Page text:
Reading Kipling in Kabul

It was World Book Day this week, not something marked with much occasion in Afghanistan.

Wherever I am, for me reading is one of the great pleasures of life. More than that, it is an essential part of my life. I’ll read a train timetable if there is nothing else to hand, and living here a book is a refuge more secure than any guarded compound.

For all the small international fame of The Book Seller of Kabul, with a literacy rate of 28% of all adults, books do not feature much in the cultural life of Afghanistan. Though as the anthropologist Louis Dupree pointed out, that is not the same as saying literature, particularly poetry, is not important here. Afghanistan has a rich heritage of oral poetry and there is a hackneyed saying that in the past, you couldn’t stretch your legs in Herat without accidentally kicking a poet in the bum.

From the minority of people who can read, fewer still will be able to read in English, French or Russian, and few foreign language books are available even in Kabul. I don’t know how much fiction has been written and published in Pashto or Dari but I’d guess very little, and I’d guess very few books have ever been translated into these languages.

I read something a while back about ‘the book seller of Kabul,’ Sultan Khan, setting up a mobile library and driving it around the north for a while. A fantastic thing to do and he seemed positive about his reception.

But even amongst the small literate section of the population, it strikes me that reading is not usually done for pleasure. I have one Afghan friend who does so. Having read and enjoyed a Dari translation of Les Miserables, he asked me to bring him back an English copy when I went on leave. But he is a rare exception as far as I know.

The Koran is usually the only book to be seen on a shelf. My colleagues will read for work if they have to, but it seems books are more associated with school and a dry kind of learning than with enjoyment. Maybe it is different between men and women, I do not know.

Discussing reading one day, a literate Afghan said ‘we don’t know how to read books. We haven’t been taught at school or university. We do not have a culture of reading.’ Her comments were more in relation to critical reading, of challenging the written word, but I suspect they hold true in general.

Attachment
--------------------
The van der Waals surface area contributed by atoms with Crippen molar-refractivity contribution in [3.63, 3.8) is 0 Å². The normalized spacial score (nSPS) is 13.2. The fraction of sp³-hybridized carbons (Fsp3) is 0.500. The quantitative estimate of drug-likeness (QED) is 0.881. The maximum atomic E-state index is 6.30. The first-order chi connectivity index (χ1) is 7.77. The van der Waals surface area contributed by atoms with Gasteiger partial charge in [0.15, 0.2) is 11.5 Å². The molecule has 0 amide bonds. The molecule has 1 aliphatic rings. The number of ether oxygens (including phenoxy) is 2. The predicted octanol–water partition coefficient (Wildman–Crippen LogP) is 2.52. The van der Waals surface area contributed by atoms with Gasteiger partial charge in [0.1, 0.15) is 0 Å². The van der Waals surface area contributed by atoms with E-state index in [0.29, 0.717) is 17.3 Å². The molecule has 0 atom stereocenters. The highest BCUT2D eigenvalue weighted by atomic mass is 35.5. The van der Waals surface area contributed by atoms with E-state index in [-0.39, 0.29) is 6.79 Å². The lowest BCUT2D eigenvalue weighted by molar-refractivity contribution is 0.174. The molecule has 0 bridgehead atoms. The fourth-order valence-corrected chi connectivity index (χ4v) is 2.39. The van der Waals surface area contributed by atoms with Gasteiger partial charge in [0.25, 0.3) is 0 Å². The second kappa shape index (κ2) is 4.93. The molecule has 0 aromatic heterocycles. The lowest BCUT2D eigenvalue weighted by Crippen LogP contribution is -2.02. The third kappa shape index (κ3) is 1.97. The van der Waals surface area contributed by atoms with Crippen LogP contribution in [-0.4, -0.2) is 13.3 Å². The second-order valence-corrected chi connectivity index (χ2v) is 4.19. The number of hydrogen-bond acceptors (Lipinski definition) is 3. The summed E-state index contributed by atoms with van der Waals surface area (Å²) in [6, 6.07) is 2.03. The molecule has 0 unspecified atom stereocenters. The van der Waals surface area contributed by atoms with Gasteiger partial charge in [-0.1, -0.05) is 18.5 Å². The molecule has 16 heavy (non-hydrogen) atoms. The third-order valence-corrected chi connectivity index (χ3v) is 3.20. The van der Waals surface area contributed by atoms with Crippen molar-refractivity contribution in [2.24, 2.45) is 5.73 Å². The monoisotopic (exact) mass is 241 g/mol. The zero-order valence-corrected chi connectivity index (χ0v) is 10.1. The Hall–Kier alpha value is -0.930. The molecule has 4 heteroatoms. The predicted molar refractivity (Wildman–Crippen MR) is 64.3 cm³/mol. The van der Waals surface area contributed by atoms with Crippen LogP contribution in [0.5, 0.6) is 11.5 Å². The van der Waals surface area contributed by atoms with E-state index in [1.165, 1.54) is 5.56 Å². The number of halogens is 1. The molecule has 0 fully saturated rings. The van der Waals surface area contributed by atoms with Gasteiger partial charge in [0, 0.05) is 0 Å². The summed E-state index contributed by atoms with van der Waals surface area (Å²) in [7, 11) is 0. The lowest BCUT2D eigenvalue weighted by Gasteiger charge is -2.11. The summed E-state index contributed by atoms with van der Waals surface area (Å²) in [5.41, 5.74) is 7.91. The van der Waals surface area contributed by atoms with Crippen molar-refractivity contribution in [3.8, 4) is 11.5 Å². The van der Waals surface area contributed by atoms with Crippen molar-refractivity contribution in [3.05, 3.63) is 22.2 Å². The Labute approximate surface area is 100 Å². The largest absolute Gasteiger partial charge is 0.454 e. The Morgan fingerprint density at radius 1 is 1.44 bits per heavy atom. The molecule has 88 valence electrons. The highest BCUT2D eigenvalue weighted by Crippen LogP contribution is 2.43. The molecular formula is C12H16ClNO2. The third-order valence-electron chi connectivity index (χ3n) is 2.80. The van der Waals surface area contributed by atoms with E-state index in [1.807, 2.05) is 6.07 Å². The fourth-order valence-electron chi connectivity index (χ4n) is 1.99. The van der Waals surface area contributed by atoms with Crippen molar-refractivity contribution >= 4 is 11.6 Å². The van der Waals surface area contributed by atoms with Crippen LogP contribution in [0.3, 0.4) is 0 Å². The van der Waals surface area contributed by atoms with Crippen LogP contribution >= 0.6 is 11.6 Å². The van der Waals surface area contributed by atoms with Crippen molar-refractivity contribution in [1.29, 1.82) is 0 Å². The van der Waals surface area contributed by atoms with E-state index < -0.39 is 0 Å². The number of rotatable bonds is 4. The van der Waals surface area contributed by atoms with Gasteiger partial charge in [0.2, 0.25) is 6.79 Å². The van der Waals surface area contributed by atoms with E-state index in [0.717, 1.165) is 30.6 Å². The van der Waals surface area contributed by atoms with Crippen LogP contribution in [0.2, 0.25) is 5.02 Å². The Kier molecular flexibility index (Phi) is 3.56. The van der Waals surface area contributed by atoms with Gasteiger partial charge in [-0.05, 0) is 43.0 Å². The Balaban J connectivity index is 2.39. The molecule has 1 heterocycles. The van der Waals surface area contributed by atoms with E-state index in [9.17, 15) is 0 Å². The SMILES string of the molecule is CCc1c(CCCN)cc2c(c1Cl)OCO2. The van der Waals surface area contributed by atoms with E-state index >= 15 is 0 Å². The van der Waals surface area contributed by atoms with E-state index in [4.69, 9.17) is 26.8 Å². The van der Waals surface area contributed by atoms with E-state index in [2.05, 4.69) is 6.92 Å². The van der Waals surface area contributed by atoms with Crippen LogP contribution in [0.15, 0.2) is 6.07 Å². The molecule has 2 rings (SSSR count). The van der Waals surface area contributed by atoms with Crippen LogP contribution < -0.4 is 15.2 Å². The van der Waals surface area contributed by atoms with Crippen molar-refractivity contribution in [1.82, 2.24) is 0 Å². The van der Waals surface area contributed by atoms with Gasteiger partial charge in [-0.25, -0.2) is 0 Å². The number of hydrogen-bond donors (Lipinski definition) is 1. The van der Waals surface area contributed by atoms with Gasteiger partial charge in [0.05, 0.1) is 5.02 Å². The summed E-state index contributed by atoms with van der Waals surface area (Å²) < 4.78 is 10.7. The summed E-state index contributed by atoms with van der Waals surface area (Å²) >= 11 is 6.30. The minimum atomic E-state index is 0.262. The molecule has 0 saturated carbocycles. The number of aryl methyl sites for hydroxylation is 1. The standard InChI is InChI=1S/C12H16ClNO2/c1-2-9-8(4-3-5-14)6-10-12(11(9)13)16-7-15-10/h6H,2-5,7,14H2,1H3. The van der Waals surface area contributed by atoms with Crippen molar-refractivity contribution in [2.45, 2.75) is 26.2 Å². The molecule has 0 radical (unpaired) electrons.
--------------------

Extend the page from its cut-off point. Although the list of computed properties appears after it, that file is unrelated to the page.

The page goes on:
Films and TV, meanwhile, are hugely popular. Remarkable little attention has been paid to popular culture in Afghanistan. The impression given is that there is no such thing. When the international gaze of media and academics does turn from conflict or drugs to ‘culture,’ it is usually more in terms of ‘tradition,’ of pushtunwali, say, though more recently also of the Taliban’s use of new media. Then there is the recent focus on attempts by the government to ban the broadcasting of Indian soap operas, but more of that another time.

At the moment I’m reading Rudyard Kipling’s Kim. The only other work of his I’ve read is the poem ‘If-‘, a framed copy of which used to hang in the toilet of a friend’s family’s house. I used to curse it for trite rubbish every time I went to have a piss.

I picked up a copy of Kim because of its connection with the Great Game (a term bestowed by Kipling) and Afghanistan. To my surprise I’m enjoying it: imperialist, but a fine story.

And better than reading a te-rain timetable, of which there are non in Afghanistan anyway.



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4 Responses to “Reading Kipling in Kabul”

  1. islandbridget Says:

    Yeah I think that is true, there is more to reading tan being literate. It is almost a ‘concept’ that is integrated into you through culture very young, and that concept needs to be built on over your lifespan, if to really understand the value of it. It is the same with literate people here, they only have a bible (there are no bookshops here), and only read it so they can tell people what to do. When you give kindergarten children a book they rip it up immediately, it is their first reaction. Which I find strange because children in the west almost sense the importance of books, even from 2 or 3 years old. We must give them the vibe very young. 🙂

  2. Capacity building in Afghanistan: what’s that all about then? « harry rud Says:

    […] The capacity I see lacking (anti-capacity? non-capacity?) most often day to day is an (in)ability to analyse a situation in a particular way, to interpret and above all question critically. This is partially related to something I wrote before about there being no real culture of reading in Afghanistan. […]

  3. Yadgar Says:

    What island (I suppose your nickname has something to do with your location) do you live on? Tristan da Cunha? 😉

  4. hair removal letchworth Says:

    You could definitely see your expertise in the work you write.
    The sector hopes for even more passionate writers such as you who are not afraid
    to say how they believe. Always go after your heart.

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